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Rwandan bishop helps charity

14 March 2014

Memories: Bishop Muvunyi

Memories: Bishop Muvunyi

WHEN the 1994 genocide took place in Rwanda, Louis Muvunyi was across the border, studying at a Bible college in Tanzania. An estimated 800,000 people were killed during the course of 100 days, including his three brothers. He was left battling the urge to pack his bags and abandon his studies.

"Sometimes I was angry," he said on Tuesday. "How would I preach love, forgiveness, and reconciliation? I was very bitter."

Twenty years later, as Bishop of Kigali, he is able to feel pity for the killers he visits in prison: "They are also human beings. They tell of the dreams and horrors they go through...They want to ask for forgiveness so that they don't die with blood on their hands."

Bishop Muvunyi is in the UK for a week, to publicise his partnership with the charity Samaritan's Purse, which is helping churches and communities in Rwanda to tackle poverty. There are currently 1660 families in the Raising Families programme, which encourages people to form community-action groups and pool resources.

"It is revisiting the mission of the Church, which is to be a solution to spiritual and physical needs," he said. The Church had in the past failed to appreciate its part in addressing the latter: "There was the theology that the spirit is good, and the material is evil, looking heavenwards without looking into their surroundings...God is not just concerned with our spiritual needs, he is concerned with our material needs as well."

He described how pooling money had enabled women to buy mattresses, instead of having to sleep on the ground, and financed smallbusinesses. It was "very easy" to preach healing and reconciliation to such groups, because "already, they see that they need one another".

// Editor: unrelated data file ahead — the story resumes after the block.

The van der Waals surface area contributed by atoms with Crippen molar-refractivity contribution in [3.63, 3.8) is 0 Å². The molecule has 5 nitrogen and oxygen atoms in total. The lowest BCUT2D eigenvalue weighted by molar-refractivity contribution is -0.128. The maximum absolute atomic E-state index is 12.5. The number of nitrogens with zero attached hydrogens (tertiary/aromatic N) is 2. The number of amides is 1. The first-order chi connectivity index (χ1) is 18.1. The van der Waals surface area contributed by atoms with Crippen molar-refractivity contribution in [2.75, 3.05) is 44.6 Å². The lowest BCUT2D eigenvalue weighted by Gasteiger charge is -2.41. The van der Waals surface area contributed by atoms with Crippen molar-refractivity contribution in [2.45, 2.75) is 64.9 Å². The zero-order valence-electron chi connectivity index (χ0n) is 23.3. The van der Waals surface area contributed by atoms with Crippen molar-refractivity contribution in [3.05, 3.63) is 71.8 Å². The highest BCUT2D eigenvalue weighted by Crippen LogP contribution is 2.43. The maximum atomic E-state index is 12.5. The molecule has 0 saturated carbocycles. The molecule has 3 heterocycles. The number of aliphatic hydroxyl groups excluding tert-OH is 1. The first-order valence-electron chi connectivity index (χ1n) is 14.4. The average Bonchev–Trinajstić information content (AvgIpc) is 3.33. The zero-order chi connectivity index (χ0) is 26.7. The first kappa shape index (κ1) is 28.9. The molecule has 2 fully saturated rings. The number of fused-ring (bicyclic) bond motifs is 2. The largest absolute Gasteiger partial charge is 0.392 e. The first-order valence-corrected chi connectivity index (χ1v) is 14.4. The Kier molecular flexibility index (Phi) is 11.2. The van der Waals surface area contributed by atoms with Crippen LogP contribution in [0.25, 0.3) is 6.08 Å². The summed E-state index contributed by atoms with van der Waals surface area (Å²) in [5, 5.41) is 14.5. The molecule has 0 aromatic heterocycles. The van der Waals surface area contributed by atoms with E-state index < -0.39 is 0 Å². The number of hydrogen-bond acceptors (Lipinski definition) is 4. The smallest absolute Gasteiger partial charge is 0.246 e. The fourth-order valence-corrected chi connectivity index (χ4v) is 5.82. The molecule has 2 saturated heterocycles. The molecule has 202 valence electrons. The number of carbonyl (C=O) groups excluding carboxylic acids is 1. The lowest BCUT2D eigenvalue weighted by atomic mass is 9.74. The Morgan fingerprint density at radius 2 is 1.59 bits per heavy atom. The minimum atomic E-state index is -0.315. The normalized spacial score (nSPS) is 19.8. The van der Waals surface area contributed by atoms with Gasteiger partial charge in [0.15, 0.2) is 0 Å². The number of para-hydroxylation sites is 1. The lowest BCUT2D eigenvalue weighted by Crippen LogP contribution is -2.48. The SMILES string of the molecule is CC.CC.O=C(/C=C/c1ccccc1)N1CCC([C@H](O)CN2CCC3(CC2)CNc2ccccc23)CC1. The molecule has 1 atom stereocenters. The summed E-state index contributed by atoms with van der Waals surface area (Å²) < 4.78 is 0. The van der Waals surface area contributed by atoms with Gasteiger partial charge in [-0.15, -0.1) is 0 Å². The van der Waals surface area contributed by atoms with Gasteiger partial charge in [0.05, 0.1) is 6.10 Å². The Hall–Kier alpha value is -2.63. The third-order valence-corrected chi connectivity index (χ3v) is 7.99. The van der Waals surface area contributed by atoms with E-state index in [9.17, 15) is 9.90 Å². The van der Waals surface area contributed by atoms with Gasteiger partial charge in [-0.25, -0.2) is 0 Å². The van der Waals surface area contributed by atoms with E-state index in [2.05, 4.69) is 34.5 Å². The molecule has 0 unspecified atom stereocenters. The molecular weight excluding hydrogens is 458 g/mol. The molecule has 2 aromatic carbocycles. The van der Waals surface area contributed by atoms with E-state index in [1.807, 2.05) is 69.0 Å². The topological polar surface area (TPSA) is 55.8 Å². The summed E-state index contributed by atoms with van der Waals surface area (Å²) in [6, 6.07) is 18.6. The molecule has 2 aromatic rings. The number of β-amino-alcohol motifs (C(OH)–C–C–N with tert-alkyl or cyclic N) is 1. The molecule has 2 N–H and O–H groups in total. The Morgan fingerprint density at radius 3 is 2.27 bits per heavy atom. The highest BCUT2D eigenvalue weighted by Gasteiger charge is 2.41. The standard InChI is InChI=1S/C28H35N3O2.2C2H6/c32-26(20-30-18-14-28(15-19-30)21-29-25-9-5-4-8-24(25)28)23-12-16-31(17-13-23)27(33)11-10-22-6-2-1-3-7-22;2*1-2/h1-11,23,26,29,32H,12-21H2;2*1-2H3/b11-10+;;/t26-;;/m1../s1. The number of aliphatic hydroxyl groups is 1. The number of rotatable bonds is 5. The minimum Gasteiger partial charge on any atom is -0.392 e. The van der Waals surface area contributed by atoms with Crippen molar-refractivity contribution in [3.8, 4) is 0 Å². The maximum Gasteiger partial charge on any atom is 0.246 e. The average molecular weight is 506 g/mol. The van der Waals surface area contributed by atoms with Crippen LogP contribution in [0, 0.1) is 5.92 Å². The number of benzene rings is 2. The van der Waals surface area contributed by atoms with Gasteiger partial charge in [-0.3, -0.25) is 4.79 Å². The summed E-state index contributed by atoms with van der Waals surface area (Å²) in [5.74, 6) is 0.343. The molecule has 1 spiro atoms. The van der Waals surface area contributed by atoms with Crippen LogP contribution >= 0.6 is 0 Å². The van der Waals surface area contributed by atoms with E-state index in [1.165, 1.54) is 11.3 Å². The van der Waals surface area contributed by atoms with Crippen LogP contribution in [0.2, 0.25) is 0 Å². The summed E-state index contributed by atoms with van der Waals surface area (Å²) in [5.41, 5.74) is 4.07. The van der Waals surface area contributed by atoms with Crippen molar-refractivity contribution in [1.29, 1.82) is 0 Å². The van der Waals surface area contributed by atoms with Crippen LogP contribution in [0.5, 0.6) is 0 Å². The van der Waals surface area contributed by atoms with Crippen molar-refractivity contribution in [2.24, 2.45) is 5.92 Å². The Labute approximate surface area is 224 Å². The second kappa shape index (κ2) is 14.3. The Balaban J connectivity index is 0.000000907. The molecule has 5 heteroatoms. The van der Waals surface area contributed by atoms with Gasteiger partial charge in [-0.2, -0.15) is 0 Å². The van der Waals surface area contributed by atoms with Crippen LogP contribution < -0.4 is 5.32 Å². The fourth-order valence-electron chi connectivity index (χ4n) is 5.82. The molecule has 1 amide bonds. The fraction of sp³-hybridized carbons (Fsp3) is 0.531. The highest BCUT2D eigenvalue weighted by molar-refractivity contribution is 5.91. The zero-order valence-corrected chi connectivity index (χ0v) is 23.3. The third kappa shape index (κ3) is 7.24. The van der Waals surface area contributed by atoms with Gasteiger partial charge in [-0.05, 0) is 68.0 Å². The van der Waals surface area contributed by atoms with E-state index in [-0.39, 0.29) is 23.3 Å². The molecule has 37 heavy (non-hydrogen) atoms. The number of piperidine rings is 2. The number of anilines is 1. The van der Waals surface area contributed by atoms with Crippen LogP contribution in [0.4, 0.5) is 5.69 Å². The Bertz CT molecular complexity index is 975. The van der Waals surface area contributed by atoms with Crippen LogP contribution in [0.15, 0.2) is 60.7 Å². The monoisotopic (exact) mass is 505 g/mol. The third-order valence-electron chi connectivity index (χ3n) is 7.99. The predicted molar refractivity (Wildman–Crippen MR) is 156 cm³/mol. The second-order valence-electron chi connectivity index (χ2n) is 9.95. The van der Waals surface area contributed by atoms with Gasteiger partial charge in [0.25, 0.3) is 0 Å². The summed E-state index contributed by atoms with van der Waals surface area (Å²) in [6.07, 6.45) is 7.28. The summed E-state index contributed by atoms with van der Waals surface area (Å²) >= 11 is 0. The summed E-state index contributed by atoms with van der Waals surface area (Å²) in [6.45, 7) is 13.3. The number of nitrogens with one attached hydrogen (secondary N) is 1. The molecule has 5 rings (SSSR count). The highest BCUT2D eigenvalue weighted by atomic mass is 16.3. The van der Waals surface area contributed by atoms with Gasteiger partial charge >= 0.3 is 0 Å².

Reflecting on the 20th anniversary of the genocide, he acknowledged that the Church had been implicated in the massacres, both by failing to speak out, and, in some cases, participating in the killings.

"After the genocide, people had refused to come back to the Church, because even the churches became centres of killing." It had been important to hear church leaders issue a public apology, he said.

"In every corner of the country there is a church. Even if under a tree or in bushes or a small hut, people are praying. The Church is everywhere."

The Church was working with the government on healing and reconciliation, but it must be "vigilant, and remain prophetic. There is so much we can learn from previous leaders who did not behave well...The Church is ready to speak out; nobody wants the country to go back to what we experienced."  

Next month, "Kwibuka (Remember) 20" will take place: it is a worldwide series of events that mark the anniversary of the genocide. In Rwanda, a national torch of remembrance has been on tour since 7 January. On 7 April, the President, Paul Kagame, will use it to light the National Flame of Mourning.

Rwanda makes extradition request.  The Rwandan government has asked Britain to extradite a pastor at Fountain Church, Ashford, Kent, Dr Celestin Mutabaruka. He is accused of having been the leader of a Hutu militia that hacked Tutsi people to death during the genocide. On Tuesday of last week, Westminster Magistrates Court heard witness statements supporting the charges. Dr Mutabaruka denies any part in the genocide.

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